Today the pictures are still poor. Light is virtually non existent where they were taken and I have had to rely on a single halogen bulb again.
a) reduce the flange thickness/depth.
b) adjust the back to back dimension.
c) if necessary or desirable reduce wheel tread thickness (pure choice)
The thickness of the flange needs to be reduced since if it is not and the wheels are set to our standard B2B of 8.51mm then the wheel set will be out of gauge. If you set your B2B at 8.6mm then this ‘out of gauge’ is even worse.
I do not think there is anything complicated about machining down the wheel back (see later re collets) and you’ve seen a picture of this being done so I will not dwell too long here. It seems an explanation on how to adjust the B2B of commercial wheels that adhere to our standard of split axles held in a muff may be necessary.
So, having machined the back of the wheel (I remove 0.3mm) put them back in the muff and reset to 2mm Scale Association B2B. It will be seen that the axle length is now 15.5mm or thereabout (photo below) In order to get this length back down to 15mm the stub axles need to be pushed back through the wheel by something of the order of .25mm. It’s not very much but it does make a difference.
I have machined up a holder that will receive the 1.5mm diameter stub axle (photo above) which screws on to the headstock of my Unimat 3. Peter Cark supplied the blanks some years ago already threaded. I do not know if he still does. (Peter lives in a workshop with a house attached – marvellous) Yes I know the end of the holder is a bit raggy – I’ll clean that up later on, it’s functional for now though and that’s what matters. In the tailstock chuck is a piece of steel with a 1mm diameter hole drilled centrally in it. This prevents the pinpoint on the axle being damaged when pushing the axle into the wheel. I am working on a modification which will negate the necessity to go anywhere near the pinpoint with anything that might do it harm. I’ll update when it’s done.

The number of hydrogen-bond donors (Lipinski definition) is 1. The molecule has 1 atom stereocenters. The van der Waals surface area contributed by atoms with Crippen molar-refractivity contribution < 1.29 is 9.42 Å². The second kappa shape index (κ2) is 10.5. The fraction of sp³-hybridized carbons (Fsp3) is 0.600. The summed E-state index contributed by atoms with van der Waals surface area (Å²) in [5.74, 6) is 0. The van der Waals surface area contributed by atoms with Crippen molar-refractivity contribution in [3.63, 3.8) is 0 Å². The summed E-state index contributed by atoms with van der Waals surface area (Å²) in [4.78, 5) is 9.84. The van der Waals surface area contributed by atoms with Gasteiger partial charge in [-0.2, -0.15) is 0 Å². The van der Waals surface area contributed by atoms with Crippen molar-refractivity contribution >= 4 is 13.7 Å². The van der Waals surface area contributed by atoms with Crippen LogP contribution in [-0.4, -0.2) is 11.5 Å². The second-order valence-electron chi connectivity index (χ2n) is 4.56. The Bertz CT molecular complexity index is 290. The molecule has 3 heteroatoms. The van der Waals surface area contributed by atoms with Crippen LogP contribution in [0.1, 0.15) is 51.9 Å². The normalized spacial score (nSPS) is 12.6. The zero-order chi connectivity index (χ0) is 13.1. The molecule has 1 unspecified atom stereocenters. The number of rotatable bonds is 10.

The tailstock is now wound into the work and when the two come into contact (photo above) all that’s needed is to measure how far the axle gets pushed in. It might be felt that the axle would be in danger of being pushed out the back of the wheel but there is still plenty of material to grip the axle so no worries there.
The final job is to finish off the flange. The merest fraction will need removing, in fact with the wheel now held in either the collet or a by the axle in a 3 jaw chuck/mini drill this can be done with a piece of fine emery paper to just get rid of the sharp edge and round it off. Ideally the flange overall should measure 1mm more then the diameter of the wheel to conform with Association standards which can followed to the letter but it's probably not essential since within those standards there is a certain amount of latitude.
Now - a little about collets.
I said on the VAG that my starting point was Clive Jacob’s article in the magazine. It’s still worth a read if anyone intends making their own collets – not as difficult a task as might be thought. To echo that which others have written, collets are the best way to hold work precisely. I am currently making collets for my Peatol lathe in addition to the ones I bought from Peatol (good value at £22.00 per set)
The Peatol lathe itself is one of the cheapest on the market but again is a substantial bit of hardware and well worth considering See
Comment was passed about the parallel nature of collets not being ideal for machining wheels. So long as you can establish the work is running true there’s no problem. So far as the wheel rotating concentrically I see no problem – even with the cheapo Peatol collets. In any event for the purpose of this exercise concentricity is not an issue since no attempt is being made to reduce the diameter of the wheel. There needs to be just a little care when gripping the wheel tread to ensure the wheel is sitting ‘flat’ inside the collet. This can easily be checked by resting a finger nail on the back face of the wheel when the lathe is turning. Departures from the true down to about one thousandth of an inch can be detected in this way. (photo above – yes the lathe was running for the picture..!)
*******NEVER WEAR LOOSE CLOTHING WHEN USING MACHINERY*******